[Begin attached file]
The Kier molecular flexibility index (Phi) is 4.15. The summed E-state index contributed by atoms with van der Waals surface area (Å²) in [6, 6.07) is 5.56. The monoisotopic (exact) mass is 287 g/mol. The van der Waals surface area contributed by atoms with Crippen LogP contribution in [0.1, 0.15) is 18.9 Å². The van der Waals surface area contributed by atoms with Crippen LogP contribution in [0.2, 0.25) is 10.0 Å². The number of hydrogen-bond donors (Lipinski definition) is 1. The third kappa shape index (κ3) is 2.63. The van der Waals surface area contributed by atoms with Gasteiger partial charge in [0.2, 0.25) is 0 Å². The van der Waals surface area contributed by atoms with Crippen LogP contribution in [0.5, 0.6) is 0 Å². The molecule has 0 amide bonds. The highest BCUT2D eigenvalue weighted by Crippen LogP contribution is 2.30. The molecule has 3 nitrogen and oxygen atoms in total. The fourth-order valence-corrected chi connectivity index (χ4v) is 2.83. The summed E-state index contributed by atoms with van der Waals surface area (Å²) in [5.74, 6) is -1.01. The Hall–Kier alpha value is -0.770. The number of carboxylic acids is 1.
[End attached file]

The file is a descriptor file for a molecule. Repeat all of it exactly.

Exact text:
The Kier molecular flexibility index (Phi) is 4.15. The summed E-state index contributed by atoms with van der Waals surface area (Å²) in [6, 6.07) is 5.56. The monoisotopic (exact) mass is 287 g/mol. The van der Waals surface area contributed by atoms with Crippen LogP contribution in [0.1, 0.15) is 18.9 Å². The van der Waals surface area contributed by atoms with Crippen LogP contribution in [0.2, 0.25) is 10.0 Å². The number of hydrogen-bond donors (Lipinski definition) is 1. The third kappa shape index (κ3) is 2.63. The van der Waals surface area contributed by atoms with Gasteiger partial charge in [0.2, 0.25) is 0 Å². The van der Waals surface area contributed by atoms with Crippen LogP contribution in [0.5, 0.6) is 0 Å². The molecule has 0 amide bonds. The highest BCUT2D eigenvalue weighted by Crippen LogP contribution is 2.30. The molecule has 3 nitrogen and oxygen atoms in total. The fourth-order valence-corrected chi connectivity index (χ4v) is 2.83. The summed E-state index contributed by atoms with van der Waals surface area (Å²) in [5.74, 6) is -1.01. The Hall–Kier alpha value is -0.770. The number of carboxylic acids is 1.